Broadly, the objective of Data Fusion Tools is to just fill in "missing data". This can could either be:

- genuinely missing data in the traditional sense, where each
*some*data for an individual is missing and fusion is used to replace missing values. Here most of the data exists for all the individuals in the dataset - most have values for most of the variables. Some one reason or another, some individuals are missing parts of the dataset, either systematically (by design) or unsystematically (through non-response, opting out or inconsistent data collection, etc.) - data where the analyst is missing entire variables. Here no values are present for any of the individuals in the dataset. We could
*also*think of this as missing data.

In both cases there are established methods for remedying this. Data Fusion aside, missing data can be handled in one of two other ways:

### Prediction algorithms

These algorithms make use of individuals where the all the data is present, building a scoring system or set of rules by which a missing variable can be explained, then predicted with a known confidence. When filling in a continuous or ordinal variable, a regression-based algorithm is used, when filling in a categorical variable, typically a nominal measurement, a classification algorithm is used. In cases where the relevant proxy variables are present, they can then be used to predict what the missing value ought to be. Data Fusion companies will spend a good deal of time understanding their client's data to get to grips with predictive common variables.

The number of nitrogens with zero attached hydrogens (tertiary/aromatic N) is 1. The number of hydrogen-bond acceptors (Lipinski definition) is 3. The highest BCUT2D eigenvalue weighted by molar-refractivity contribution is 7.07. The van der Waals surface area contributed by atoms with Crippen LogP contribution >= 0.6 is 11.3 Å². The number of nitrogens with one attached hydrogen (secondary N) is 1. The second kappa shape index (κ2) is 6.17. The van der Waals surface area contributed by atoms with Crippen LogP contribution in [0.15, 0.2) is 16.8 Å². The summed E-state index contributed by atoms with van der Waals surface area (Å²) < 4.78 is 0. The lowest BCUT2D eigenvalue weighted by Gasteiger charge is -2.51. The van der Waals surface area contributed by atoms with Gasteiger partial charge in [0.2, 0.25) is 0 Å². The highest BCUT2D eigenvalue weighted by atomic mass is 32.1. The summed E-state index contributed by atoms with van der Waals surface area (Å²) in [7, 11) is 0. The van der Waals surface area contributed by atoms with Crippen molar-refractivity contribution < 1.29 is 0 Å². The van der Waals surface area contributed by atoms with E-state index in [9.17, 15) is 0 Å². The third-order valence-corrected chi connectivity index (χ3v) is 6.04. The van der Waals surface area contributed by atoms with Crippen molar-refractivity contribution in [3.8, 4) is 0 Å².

These prediction algorithms are typically supplied with training data, and then asked to predict what they have learned onto a holdout sample. In this way, the analyst can establish how well the algorithm performs on data that it hasn't seen before, and guard itself against overfitting. (Overfitting is equally bad: The algorithm fails to generalize beyond the training data, despite appearing very proficient at predicting the training data.)

The performance of the algorithm is often compared against what could be achieved at random. If I were to sell you an algorithm which is correct 60% of the time, you probably would want to know what you could achieve without it. For example, if 50% of the cases turn out to be loyal customers, and 50% of the cases turn out quickly defect to a competitor, the algorithm already has a 50% chance of a correct guess, even if it were just flipping the coin - don't buy that algorithm obviously! Similarly, if attempting to guess one of 6 customer segments, the algorithm has a 17% chance of getting the segment correct, even if it were rolling dice.

Within a commercial context therefore, the goal of the analyst is to leverage existing data, to do better than this, to secure better commercial outcomes than what the business could achieve at random.

While these algorithms can also be extremely predictive, the reason they can be, is because they are working with a single variable at a time. A scoring system or set of rules is developed and then optimised for the purpose of getting a single variable correct. (Remember that for later or just watch the video).